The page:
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Symptoms of Bloat In Dogs

A Dalmatian wearing a red collar eating out of a silver bowl
Dr. Sara Ochoa DVM autor of symptoms of bloat in dogs

Many pet owners who have large breed dogs have heard of or maybe even had a dog who had bloat. This is a condition where the stomach flips over and causes the stomach to become distended. This can be a very life-threatening and painful condition see in deep-chested dogs.

There are many things that you can do to help prevent your dog from bloating. There are also things that you should do if you think that your dog has become bloated. This article will cover the signs and symptoms of bloating and what you should do if your dog ever bloats.

What is Bloat in Dogs?

Bloat is also known as gastric dilatation and volvulus. This is the medical term for bloat. This word pretty much means that the stomach has become enlarged, flipped over, and twisted on itself — this cause and obstruction of the outflow and sometimes intake of the stomach.

Bloat can occur in many different ways, what most commonly happens is if your dog eats and drinks to quickly and swallowing air as they do or exercising too quickly after.  

Once your dog's stomach has twist causes, your dog's stomach will become distended. You will notice that the belly has become swollen. This usually happens very quickly. Bloat is very common in deep-chested dogs such as German shepherds, Standard poodles, and Great Danes.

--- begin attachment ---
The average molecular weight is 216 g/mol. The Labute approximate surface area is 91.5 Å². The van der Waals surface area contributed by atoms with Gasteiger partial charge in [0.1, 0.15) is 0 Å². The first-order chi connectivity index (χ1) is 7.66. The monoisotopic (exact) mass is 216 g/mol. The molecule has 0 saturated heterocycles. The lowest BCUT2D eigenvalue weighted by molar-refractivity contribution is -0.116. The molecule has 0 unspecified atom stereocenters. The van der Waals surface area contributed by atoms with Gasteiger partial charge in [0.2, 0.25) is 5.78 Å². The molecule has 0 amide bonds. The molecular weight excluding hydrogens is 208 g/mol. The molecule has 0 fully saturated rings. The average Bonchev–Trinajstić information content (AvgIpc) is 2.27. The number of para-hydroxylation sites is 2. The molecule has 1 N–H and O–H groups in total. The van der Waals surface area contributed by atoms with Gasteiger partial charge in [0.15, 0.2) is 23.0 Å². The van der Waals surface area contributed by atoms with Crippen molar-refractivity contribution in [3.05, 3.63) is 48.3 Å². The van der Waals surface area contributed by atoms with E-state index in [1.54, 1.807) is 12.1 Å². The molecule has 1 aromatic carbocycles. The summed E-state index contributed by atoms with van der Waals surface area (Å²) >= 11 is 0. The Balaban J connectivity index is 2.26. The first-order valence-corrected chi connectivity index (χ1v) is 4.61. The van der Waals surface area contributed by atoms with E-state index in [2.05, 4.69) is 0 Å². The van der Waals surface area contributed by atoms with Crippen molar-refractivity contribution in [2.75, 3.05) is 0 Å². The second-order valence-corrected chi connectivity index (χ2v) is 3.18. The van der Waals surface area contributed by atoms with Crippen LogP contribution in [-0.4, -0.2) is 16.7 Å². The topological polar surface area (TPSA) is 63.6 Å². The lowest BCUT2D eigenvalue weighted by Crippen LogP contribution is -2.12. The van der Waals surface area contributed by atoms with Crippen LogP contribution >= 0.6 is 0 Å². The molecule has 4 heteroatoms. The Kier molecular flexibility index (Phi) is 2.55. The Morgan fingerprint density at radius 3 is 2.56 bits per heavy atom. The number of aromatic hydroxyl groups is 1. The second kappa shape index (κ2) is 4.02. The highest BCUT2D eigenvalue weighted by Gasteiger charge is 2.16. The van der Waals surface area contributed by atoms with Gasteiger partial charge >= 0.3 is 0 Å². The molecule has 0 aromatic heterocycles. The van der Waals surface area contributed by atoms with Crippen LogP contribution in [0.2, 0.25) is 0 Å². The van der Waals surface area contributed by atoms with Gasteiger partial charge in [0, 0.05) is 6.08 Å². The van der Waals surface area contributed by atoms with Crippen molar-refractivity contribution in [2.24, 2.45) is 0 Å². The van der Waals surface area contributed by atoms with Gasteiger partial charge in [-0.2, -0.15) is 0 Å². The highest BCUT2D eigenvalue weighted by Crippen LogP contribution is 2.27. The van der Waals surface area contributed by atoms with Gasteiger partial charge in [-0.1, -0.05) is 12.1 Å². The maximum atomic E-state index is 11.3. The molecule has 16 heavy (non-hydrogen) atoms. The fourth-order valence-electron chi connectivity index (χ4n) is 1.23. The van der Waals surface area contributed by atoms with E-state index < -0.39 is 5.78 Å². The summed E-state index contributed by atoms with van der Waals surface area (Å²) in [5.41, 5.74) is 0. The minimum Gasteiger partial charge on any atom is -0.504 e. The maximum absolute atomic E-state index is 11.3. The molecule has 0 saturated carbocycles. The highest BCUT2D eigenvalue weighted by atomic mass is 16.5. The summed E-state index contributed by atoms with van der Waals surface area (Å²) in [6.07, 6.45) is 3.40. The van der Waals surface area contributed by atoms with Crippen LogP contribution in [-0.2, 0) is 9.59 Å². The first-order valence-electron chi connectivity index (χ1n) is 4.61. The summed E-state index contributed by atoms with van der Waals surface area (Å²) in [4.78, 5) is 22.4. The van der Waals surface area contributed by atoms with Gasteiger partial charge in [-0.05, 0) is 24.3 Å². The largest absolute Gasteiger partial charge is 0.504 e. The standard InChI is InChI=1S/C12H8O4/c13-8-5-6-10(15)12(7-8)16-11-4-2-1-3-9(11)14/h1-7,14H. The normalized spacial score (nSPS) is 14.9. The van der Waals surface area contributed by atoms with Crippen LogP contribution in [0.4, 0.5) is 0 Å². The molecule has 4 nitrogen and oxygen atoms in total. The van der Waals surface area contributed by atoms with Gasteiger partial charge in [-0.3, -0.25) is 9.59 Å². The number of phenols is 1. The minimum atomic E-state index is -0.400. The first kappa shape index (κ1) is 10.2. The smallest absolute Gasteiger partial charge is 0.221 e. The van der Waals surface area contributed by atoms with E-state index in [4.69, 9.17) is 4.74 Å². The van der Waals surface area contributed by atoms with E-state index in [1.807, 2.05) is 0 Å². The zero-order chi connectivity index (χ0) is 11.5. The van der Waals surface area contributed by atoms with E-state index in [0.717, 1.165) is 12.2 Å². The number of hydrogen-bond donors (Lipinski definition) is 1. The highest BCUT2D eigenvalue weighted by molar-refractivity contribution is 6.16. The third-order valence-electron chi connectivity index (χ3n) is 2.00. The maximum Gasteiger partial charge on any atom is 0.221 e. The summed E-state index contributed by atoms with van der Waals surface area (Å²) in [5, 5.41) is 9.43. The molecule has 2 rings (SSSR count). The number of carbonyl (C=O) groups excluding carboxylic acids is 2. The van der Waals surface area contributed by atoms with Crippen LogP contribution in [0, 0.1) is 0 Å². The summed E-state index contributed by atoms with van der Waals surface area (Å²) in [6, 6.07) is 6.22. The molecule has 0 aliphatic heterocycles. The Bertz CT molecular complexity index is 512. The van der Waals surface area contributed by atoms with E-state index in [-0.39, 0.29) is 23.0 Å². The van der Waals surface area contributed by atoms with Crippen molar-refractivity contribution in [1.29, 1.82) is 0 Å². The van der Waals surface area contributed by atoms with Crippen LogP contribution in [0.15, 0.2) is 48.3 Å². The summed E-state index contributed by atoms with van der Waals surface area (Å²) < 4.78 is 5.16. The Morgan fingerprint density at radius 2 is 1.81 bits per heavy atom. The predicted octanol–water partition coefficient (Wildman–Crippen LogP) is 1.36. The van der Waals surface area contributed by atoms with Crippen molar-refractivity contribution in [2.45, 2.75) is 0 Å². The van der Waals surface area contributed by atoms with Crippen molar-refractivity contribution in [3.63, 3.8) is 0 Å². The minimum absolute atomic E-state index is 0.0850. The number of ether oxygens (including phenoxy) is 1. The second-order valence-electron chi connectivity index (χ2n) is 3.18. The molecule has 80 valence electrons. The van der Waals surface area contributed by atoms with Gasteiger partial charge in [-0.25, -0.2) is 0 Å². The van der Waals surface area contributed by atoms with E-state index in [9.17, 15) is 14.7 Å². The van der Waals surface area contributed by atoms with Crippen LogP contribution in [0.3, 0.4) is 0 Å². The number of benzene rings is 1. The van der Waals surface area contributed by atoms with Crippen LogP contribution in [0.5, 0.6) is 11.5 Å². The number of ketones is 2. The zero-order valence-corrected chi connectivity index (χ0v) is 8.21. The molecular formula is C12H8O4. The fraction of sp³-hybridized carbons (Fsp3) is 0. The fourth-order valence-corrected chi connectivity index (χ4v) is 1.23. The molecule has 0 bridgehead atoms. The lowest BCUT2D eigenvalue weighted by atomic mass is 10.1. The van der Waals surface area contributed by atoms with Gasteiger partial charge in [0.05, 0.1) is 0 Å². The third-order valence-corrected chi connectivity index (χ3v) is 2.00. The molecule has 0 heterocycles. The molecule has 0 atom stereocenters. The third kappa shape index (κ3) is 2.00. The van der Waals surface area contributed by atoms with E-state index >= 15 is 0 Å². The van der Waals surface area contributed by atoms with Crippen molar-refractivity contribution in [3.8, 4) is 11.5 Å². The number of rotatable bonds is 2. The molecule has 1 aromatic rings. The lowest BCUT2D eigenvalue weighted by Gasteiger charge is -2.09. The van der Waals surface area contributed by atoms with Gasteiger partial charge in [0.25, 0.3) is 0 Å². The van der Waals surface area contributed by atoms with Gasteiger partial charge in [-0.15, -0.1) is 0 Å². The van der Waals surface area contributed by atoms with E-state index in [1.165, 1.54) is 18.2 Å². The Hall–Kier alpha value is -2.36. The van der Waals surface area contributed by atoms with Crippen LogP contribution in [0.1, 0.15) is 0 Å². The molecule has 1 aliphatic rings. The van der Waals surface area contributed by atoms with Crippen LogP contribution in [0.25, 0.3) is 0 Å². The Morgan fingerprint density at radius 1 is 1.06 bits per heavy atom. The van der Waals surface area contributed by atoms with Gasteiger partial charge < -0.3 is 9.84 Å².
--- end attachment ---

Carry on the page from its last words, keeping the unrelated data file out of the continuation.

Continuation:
A bloated dog needs to go to the veterinarian as soon as possible. Due to the high-risk factors, this is usually a life-threatening emergency because of the blood flow that gets cut off from the heart and stomach lining. Bloating will also cause a blockage in your dog's GI tract, which can be very painful.

While there are other things that could cause your dog's stomach to become distended, such as pregnancy or heart disease, it is better to make sure as soon as possible. If you notice your dog's abdomen becoming swollen, seek veterinary care immediately.

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Symptoms of bloat in dogs

These are some of the most common signs seen with a dog who is bloated. If you notice any of these signs, take your dog to the veterinarian immediately. This can be a very serious condition that must be treated as soon as possible.

Hard, distended, or bloated abdomen

The most common sign seen in dogs who have bloat will be a hard-distended abdomen or an abdomen that is slowly increasing in size over a few hours. This can be hard to see on dogs who are very hairy or overweight. Lean dogs with short hair these signs can be very noticeable.


If your dog is trying to throw up, but nothing is coming out, this is almost always a sign of bloat. Dogs with bloat with try to throw up as this is a way for their body to try to move the stomach around.

Excessive drooling

Excessive drooling in dogs will be another key sign of your dog having a potential health problem. Your dog’s saliva cannot get into the stomach, so they end up producing a lot of drool.


Bloated dogs will be very uncomfortable and painful. When your dog has abdominal pain, they will have trouble laying down and getting comfortable. Your dog will also be very restless. These are some of the first signs seen with bloat. If you notice this even before your dog's stomach starts to become distended, seek veterinary care or at least closely monitor your dog for stomach distention.